Garrison Keillor, the former host of A Prairie Home Companion, the public radio variety show that went off the air in July, is best known for creating characters laced with subtle satire. In an op-ed in the Chicago Tribune brutally headlined "When this is over, you will have nothing that you want," he’s done the same for Donald Trump — but the ribbing isn’t gentle anymore. It’s acidic.
In seven stream-of-consciousness paragraphs written in the second person, Keillor sticks the shiv in Trump without ever mentioning him by name, showing the vast void and the need for adulation at the heart of his campaign:
The brim shadows your face, which gives a sinister look, as if you'd come to town to announce the closing of the pulp factory. Your eyes look dead and your scowl does not suggest American greatness so much as American indigestion. Your hair is the wrong color: People don't want a president to be that shade of blond. You know that now.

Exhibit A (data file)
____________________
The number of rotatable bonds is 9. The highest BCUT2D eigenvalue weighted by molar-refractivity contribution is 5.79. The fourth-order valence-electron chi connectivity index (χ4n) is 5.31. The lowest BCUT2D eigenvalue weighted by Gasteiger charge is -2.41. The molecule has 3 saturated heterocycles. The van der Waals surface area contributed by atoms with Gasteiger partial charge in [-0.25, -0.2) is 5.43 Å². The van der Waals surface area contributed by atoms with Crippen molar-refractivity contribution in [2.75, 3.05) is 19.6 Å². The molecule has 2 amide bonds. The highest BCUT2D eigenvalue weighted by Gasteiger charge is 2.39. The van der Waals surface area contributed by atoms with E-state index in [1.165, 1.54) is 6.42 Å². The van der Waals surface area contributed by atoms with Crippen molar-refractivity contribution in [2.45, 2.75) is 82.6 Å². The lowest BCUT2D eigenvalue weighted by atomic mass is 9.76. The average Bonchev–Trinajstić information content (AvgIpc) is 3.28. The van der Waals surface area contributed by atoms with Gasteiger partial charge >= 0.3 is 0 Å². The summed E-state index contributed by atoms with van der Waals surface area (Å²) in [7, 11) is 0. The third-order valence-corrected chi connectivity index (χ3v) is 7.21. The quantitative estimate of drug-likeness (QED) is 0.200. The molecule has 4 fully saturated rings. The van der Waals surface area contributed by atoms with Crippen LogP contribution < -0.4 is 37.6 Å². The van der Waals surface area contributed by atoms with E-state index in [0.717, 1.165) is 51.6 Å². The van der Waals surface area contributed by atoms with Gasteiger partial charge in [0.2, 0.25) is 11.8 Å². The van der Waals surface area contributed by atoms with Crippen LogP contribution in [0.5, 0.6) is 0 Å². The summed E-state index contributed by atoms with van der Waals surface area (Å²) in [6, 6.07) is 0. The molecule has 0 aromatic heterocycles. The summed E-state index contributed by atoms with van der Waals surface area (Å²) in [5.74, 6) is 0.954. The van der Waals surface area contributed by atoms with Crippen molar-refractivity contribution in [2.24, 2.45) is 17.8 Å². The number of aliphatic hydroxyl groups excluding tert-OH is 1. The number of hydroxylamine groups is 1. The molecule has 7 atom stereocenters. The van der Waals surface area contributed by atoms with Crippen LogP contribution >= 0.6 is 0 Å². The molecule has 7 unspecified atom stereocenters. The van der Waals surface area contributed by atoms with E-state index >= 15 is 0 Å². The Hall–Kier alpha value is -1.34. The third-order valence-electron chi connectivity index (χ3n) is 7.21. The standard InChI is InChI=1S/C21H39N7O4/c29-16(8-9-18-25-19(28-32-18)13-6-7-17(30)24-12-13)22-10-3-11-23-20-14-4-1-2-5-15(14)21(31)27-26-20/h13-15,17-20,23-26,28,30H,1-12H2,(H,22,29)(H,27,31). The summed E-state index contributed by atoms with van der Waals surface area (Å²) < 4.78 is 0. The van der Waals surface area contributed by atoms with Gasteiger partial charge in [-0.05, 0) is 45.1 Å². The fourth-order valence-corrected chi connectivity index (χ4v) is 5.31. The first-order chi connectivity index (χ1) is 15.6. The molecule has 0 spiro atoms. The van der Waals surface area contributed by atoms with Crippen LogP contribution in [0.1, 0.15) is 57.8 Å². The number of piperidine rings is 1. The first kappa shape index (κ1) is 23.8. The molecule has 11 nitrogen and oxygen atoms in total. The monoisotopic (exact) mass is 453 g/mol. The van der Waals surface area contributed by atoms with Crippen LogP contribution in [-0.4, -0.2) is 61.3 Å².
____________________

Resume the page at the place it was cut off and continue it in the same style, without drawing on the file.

Why doesn't someone in your entourage dare to say these things? So sad. The fans in the arenas are wild about you, and Sean Hannity is as loyal as they come, but Rudy and Christie and Newt are reassuring in that stilted way of hospital visitors.
Most pundits who attack Trump denounce him as racist, dangerous, and authoritarian. But Keillor does something that is probably much more likely to get under the billionaire’s skin: He makes him look pathetic.
"To the Times, Queens is Cleveland. Bush league," Keillor writes to Trump. "You are Queens."